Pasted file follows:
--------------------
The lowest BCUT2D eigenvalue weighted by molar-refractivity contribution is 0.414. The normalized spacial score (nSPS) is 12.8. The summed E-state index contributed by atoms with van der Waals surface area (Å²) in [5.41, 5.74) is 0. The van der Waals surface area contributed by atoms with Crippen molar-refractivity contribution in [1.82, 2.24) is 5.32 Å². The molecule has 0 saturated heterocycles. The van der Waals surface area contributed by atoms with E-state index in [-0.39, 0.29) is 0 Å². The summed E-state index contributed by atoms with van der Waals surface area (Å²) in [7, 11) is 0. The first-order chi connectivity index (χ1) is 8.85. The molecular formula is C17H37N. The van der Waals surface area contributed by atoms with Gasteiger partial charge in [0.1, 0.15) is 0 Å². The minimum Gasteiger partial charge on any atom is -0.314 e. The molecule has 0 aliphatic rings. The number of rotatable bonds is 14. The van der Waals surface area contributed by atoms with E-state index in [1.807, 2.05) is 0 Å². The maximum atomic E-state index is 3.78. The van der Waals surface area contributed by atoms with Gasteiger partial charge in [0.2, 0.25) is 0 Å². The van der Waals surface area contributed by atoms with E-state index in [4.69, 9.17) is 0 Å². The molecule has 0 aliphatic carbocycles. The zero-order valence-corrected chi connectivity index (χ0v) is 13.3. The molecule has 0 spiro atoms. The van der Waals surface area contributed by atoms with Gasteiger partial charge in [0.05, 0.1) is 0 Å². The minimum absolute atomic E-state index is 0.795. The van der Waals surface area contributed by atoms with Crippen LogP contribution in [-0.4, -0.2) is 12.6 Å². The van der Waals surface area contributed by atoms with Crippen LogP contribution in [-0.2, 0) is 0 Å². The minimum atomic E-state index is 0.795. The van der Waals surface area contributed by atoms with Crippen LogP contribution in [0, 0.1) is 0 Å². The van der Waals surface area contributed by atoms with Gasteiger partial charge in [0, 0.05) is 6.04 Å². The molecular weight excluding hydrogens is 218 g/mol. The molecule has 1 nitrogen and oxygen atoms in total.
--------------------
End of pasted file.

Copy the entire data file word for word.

The lowest BCUT2D eigenvalue weighted by molar-refractivity contribution is 0.414. The normalized spacial score (nSPS) is 12.8. The summed E-state index contributed by atoms with van der Waals surface area (Å²) in [5.41, 5.74) is 0. The van der Waals surface area contributed by atoms with Crippen molar-refractivity contribution in [1.82, 2.24) is 5.32 Å². The molecule has 0 saturated heterocycles. The van der Waals surface area contributed by atoms with E-state index in [-0.39, 0.29) is 0 Å². The summed E-state index contributed by atoms with van der Waals surface area (Å²) in [7, 11) is 0. The first-order chi connectivity index (χ1) is 8.85. The molecular formula is C17H37N. The van der Waals surface area contributed by atoms with Gasteiger partial charge in [0.1, 0.15) is 0 Å². The minimum Gasteiger partial charge on any atom is -0.314 e. The molecule has 0 aliphatic rings. The number of rotatable bonds is 14. The van der Waals surface area contributed by atoms with E-state index in [1.807, 2.05) is 0 Å². The maximum atomic E-state index is 3.78. The van der Waals surface area contributed by atoms with Gasteiger partial charge in [0.2, 0.25) is 0 Å². The van der Waals surface area contributed by atoms with E-state index in [4.69, 9.17) is 0 Å². The molecule has 0 aliphatic carbocycles. The zero-order valence-corrected chi connectivity index (χ0v) is 13.3. The molecule has 0 spiro atoms. The van der Waals surface area contributed by atoms with Gasteiger partial charge in [0.05, 0.1) is 0 Å². The minimum absolute atomic E-state index is 0.795. The van der Waals surface area contributed by atoms with Crippen LogP contribution in [-0.4, -0.2) is 12.6 Å². The van der Waals surface area contributed by atoms with Crippen LogP contribution in [-0.2, 0) is 0 Å². The minimum atomic E-state index is 0.795. The van der Waals surface area contributed by atoms with Crippen LogP contribution in [0, 0.1) is 0 Å². The van der Waals surface area contributed by atoms with Gasteiger partial charge in [0, 0.05) is 6.04 Å². The molecular weight excluding hydrogens is 218 g/mol. The molecule has 1 nitrogen and oxygen atoms in total.